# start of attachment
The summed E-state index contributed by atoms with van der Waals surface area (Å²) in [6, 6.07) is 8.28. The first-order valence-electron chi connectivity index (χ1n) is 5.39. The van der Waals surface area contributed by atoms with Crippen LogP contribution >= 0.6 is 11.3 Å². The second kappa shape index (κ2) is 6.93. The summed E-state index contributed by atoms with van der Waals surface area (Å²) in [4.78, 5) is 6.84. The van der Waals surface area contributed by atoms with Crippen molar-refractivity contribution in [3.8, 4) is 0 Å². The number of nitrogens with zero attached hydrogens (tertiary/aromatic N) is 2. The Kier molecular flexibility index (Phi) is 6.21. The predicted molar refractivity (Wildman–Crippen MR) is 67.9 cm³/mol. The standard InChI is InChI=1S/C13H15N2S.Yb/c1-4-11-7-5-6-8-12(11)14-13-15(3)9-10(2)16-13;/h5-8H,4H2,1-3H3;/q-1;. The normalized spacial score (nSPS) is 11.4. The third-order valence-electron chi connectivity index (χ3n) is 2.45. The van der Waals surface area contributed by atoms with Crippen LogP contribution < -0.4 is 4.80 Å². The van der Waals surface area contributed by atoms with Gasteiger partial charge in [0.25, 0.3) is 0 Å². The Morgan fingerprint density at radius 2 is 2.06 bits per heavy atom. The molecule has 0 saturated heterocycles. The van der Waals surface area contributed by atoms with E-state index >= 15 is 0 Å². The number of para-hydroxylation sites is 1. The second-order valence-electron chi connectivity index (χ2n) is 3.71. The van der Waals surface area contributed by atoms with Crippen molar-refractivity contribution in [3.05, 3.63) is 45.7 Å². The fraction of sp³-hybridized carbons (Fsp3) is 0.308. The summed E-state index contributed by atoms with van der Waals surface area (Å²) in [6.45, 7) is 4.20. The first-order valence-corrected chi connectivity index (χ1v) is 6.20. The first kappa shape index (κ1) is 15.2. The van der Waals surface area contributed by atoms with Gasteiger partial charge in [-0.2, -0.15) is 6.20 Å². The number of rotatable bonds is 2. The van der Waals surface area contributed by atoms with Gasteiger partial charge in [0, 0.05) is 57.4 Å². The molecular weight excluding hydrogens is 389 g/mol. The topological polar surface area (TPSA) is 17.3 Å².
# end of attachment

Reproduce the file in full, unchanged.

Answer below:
The summed E-state index contributed by atoms with van der Waals surface area (Å²) in [6, 6.07) is 8.28. The first-order valence-electron chi connectivity index (χ1n) is 5.39. The van der Waals surface area contributed by atoms with Crippen LogP contribution >= 0.6 is 11.3 Å². The second kappa shape index (κ2) is 6.93. The summed E-state index contributed by atoms with van der Waals surface area (Å²) in [4.78, 5) is 6.84. The van der Waals surface area contributed by atoms with Crippen molar-refractivity contribution in [3.8, 4) is 0 Å². The number of nitrogens with zero attached hydrogens (tertiary/aromatic N) is 2. The Kier molecular flexibility index (Phi) is 6.21. The predicted molar refractivity (Wildman–Crippen MR) is 67.9 cm³/mol. The standard InChI is InChI=1S/C13H15N2S.Yb/c1-4-11-7-5-6-8-12(11)14-13-15(3)9-10(2)16-13;/h5-8H,4H2,1-3H3;/q-1;. The normalized spacial score (nSPS) is 11.4. The third-order valence-electron chi connectivity index (χ3n) is 2.45. The van der Waals surface area contributed by atoms with Crippen LogP contribution < -0.4 is 4.80 Å². The van der Waals surface area contributed by atoms with Gasteiger partial charge in [0.25, 0.3) is 0 Å². The Morgan fingerprint density at radius 2 is 2.06 bits per heavy atom. The molecule has 0 saturated heterocycles. The van der Waals surface area contributed by atoms with E-state index >= 15 is 0 Å². The number of para-hydroxylation sites is 1. The second-order valence-electron chi connectivity index (χ2n) is 3.71. The van der Waals surface area contributed by atoms with Crippen molar-refractivity contribution in [3.05, 3.63) is 45.7 Å². The fraction of sp³-hybridized carbons (Fsp3) is 0.308. The summed E-state index contributed by atoms with van der Waals surface area (Å²) in [6.45, 7) is 4.20. The first-order valence-corrected chi connectivity index (χ1v) is 6.20. The first kappa shape index (κ1) is 15.2. The van der Waals surface area contributed by atoms with Gasteiger partial charge in [-0.2, -0.15) is 6.20 Å². The number of rotatable bonds is 2. The van der Waals surface area contributed by atoms with Gasteiger partial charge in [0, 0.05) is 57.4 Å². The molecular weight excluding hydrogens is 389 g/mol. The topological polar surface area (TPSA) is 17.3 Å².